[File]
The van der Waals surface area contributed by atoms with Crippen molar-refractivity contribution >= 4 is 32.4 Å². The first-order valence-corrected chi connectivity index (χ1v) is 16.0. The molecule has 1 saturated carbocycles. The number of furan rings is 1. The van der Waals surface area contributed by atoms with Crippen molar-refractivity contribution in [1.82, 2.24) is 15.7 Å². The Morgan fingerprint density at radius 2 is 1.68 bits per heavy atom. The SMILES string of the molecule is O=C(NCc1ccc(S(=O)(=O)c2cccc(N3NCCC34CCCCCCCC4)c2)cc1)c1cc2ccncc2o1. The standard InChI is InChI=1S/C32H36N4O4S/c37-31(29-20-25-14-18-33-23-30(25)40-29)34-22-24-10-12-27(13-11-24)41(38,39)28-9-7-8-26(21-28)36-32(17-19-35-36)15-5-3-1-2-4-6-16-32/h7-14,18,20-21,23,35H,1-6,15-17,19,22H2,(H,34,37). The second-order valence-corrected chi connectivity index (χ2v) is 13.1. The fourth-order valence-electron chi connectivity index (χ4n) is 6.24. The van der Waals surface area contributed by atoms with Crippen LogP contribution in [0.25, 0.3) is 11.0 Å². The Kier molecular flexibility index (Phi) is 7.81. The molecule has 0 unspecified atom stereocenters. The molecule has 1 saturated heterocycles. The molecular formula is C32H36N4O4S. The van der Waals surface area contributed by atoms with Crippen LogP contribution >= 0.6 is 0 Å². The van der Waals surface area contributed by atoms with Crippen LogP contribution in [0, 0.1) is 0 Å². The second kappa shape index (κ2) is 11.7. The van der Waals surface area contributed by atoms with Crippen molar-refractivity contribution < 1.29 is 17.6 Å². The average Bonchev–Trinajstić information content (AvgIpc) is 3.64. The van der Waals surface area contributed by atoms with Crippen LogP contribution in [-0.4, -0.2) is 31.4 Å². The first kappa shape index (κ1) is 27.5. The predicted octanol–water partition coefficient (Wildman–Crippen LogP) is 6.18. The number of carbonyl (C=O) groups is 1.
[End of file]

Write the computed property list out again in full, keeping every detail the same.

The van der Waals surface area contributed by atoms with Crippen molar-refractivity contribution >= 4 is 32.4 Å². The first-order valence-corrected chi connectivity index (χ1v) is 16.0. The molecule has 1 saturated carbocycles. The number of furan rings is 1. The van der Waals surface area contributed by atoms with Crippen molar-refractivity contribution in [1.82, 2.24) is 15.7 Å². The Morgan fingerprint density at radius 2 is 1.68 bits per heavy atom. The SMILES string of the molecule is O=C(NCc1ccc(S(=O)(=O)c2cccc(N3NCCC34CCCCCCCC4)c2)cc1)c1cc2ccncc2o1. The standard InChI is InChI=1S/C32H36N4O4S/c37-31(29-20-25-14-18-33-23-30(25)40-29)34-22-24-10-12-27(13-11-24)41(38,39)28-9-7-8-26(21-28)36-32(17-19-35-36)15-5-3-1-2-4-6-16-32/h7-14,18,20-21,23,35H,1-6,15-17,19,22H2,(H,34,37). The second-order valence-corrected chi connectivity index (χ2v) is 13.1. The fourth-order valence-electron chi connectivity index (χ4n) is 6.24. The van der Waals surface area contributed by atoms with Crippen LogP contribution in [0.25, 0.3) is 11.0 Å². The Kier molecular flexibility index (Phi) is 7.81. The molecule has 0 unspecified atom stereocenters. The molecule has 1 saturated heterocycles. The molecular formula is C32H36N4O4S. The van der Waals surface area contributed by atoms with Crippen LogP contribution >= 0.6 is 0 Å². The van der Waals surface area contributed by atoms with Crippen LogP contribution in [0, 0.1) is 0 Å². The second kappa shape index (κ2) is 11.7. The van der Waals surface area contributed by atoms with Crippen molar-refractivity contribution < 1.29 is 17.6 Å². The average Bonchev–Trinajstić information content (AvgIpc) is 3.64. The van der Waals surface area contributed by atoms with Crippen LogP contribution in [-0.4, -0.2) is 31.4 Å². The first kappa shape index (κ1) is 27.5. The predicted octanol–water partition coefficient (Wildman–Crippen LogP) is 6.18. The number of carbonyl (C=O) groups is 1.